03 Dec What to Expect When You Move In-State vs State to State
Are you moving within your current state, or will your upcoming move take you over state lines?
As you get ready for your next move, it’s important to know the difference between interstate and intrastate moves, and the different regulations and pricing that go along with each. Where you move and how far away it is are both important factors when deciding on a moving company and preparing your budget. Being clear on the regulations also clarifies whether state or federal agencies have jurisdiction over your move.
Preparing yourself for these factors before your big day will save you from hassles and surprises on your final bill, and ensure your moving company is correctly registered and licensed.
What is the difference between an interstate and intrastate move?
An intrastate move occurs within the borders of one state. For instance, if you are moving from Miami to Orlando, this is within the same state, and is therefore an intrastate move.
An interstate move occurs when you move from one state to another. For instance, if you moved from Chicago, Illinois to San Diego, California, this requires you to move across state lines.
Cost and regulation differences between interstate and intrastate moves
Now that you know the difference between an interstate and intrastate move, it’s time to understand their differing costs and regulation.
Intrastate moves –Intrastate moves are state-regulated. Intrastate movers are usually paid according to an hourly rate that has been filed with the state regulatory body, or by weight and miles.
The manpower and time it will take to move your items from your old home to your new one will determine the overall cost of an intrastate move. That usually means that the larger your home and number of possessions, the larger the moving crew you’ll need, and the more expensive the move will be. An intrastate move is typically solely handled by one company.
Interstate moves – Unlike state-regulated intrastate moves, interstate moves are federally-regulated and operate using tariffs. These tariffs provide the terms and conditions of your contract with the moving company, as well as the schedule of rates and charges that your movers use to determine your final cost.
The total weight of all items and the distance travelled are also factored into your final invoice. National moving companies usually handle interstate moves.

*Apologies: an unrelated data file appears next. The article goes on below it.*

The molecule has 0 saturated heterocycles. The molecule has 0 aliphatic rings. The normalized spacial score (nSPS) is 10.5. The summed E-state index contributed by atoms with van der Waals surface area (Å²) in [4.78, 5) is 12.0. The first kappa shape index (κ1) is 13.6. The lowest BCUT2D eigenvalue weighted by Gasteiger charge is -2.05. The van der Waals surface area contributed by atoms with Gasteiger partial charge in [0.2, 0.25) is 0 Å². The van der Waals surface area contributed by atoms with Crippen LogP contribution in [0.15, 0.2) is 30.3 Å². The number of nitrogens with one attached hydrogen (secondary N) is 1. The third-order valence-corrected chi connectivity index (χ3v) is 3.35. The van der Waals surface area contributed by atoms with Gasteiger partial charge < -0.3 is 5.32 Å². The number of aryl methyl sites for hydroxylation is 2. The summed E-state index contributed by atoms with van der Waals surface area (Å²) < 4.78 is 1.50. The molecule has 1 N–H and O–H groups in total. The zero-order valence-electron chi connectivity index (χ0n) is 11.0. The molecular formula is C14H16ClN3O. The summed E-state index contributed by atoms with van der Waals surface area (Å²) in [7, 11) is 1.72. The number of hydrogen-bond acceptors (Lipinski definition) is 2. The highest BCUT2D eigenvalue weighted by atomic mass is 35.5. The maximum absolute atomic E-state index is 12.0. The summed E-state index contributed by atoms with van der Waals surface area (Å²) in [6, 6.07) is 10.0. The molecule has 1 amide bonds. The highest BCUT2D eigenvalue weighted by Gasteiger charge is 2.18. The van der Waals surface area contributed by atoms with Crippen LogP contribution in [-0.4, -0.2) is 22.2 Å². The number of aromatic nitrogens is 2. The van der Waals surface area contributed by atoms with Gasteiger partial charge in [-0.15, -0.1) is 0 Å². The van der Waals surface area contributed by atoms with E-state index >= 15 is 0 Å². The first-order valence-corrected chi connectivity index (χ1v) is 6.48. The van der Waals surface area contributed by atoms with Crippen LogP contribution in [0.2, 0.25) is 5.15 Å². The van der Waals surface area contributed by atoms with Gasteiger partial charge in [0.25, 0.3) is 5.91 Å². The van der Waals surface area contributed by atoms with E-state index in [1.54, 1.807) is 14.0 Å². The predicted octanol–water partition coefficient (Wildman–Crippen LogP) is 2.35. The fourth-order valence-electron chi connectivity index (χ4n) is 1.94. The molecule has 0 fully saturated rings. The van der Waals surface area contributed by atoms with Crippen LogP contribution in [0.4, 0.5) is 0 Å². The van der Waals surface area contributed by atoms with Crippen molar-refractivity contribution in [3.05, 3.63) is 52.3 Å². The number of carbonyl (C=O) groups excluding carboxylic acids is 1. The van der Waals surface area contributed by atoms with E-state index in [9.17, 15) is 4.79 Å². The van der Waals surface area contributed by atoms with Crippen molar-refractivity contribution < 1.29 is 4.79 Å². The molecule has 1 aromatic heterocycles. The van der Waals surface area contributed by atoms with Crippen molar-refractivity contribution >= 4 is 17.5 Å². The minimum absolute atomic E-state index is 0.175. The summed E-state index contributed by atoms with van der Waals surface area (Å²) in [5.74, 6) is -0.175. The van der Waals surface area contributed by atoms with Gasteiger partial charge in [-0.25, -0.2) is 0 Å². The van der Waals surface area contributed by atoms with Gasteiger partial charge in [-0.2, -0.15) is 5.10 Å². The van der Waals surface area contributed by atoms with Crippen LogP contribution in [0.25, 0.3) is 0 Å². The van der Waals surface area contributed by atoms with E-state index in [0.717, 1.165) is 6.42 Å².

Legal considerations before your moving day
Before you put down a deposit or commit to a moving company for your interstate move, you need to assess the following:
- Check their paperwork – When moving interstate, ensure that your mover has a USDOT number and is registered with the FMCSA. They must also have the correct level of insurance to carry out your move. If they do not, they’re breaking the law, and you need to find a different company to work with as soon as possible.
- USDOT number – A USDOT number is required of all companies that move cargo over state lines. It also serves as a unique identifier when analysing a company’s safety information, which is collected through audits, compliance reviews, inspections, and crash investigations.
- FMCSA – This acronym stands for the Federal Motor Carrier Safety Administration, which works to prevent commercial motor vehicle accidents and fatalities. The FMCSA requires that all interstate drivers be registered with them.
Whether you’re moving within one state or making the big move from state to state, now you know some of the legal considerations it pays to think about. This will help you identify the right mover, how moving costs are determined, regulations, and legalities.
Always double-check with your moving company that they have the proper registration and paperwork for your intrastate or interstate move. If they don’t – it’s time to find a different company.